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  • axial flow and radial flow

    Discussion in 'The main mechanical design forum' started by durrani, Apr 11, 2014.

    1. durrani

      durrani Member

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      what is the difference between axial flow and radial flow compressor or say turbine. how and from where air enters and leaves. and video links, if possiable
      thanks
       
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    3. Chris Cantrell

      Chris Cantrell Member

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      An axial flow compressor is one in which the air flowing through the compressor flows parallel to the axis. This is how most compressors in modern jet engines operate. http://en.wikipedia.org/wiki/Axial_compressor

      A radial flow compressor is one in which the air flows along a radial direction, perpendicular to the axis. With most radial flow compressors, the air enters along the axis, is compressed as it travels away from the axis in a radial direction, and then, in the case of a jet engine, must be turned again to be directed into the combustion chamber. http://en.wikipedia.org/wiki/Centrifugal_compressor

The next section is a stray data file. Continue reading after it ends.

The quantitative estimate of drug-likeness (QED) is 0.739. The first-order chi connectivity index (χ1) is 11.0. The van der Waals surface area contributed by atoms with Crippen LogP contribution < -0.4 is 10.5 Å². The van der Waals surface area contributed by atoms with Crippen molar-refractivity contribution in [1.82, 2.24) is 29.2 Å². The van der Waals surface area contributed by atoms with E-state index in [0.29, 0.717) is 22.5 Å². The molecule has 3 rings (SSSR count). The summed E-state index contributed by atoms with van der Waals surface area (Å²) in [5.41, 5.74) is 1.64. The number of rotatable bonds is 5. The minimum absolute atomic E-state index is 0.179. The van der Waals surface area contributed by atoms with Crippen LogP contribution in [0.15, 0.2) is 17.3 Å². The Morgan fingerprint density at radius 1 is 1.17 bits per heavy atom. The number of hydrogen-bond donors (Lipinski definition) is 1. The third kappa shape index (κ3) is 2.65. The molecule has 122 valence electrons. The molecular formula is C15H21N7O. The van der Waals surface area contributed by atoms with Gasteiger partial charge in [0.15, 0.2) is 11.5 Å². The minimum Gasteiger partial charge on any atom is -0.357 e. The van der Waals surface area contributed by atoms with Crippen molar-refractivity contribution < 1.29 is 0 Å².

You may be interested to know that the first jet engine ever created used a radial compressor, while quick iterations switched to axial compressors due to their higher efficiencies. Radial compressors are usually less efficient because during compression, the flowing air has to change directions several times, giving up valuable energy in the process, whereas with an axial compressor, the air travels straight through the compressor with less loss of energy. In addition, from an aircraft jet engine perspective, axial flow compressors required a larger frontal area creating more drag for the same thrust. http://en.wikipedia.org/wiki/History_of_the_jet_engine
       
    4. durrani

      durrani Member

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      thanks alot dear
       

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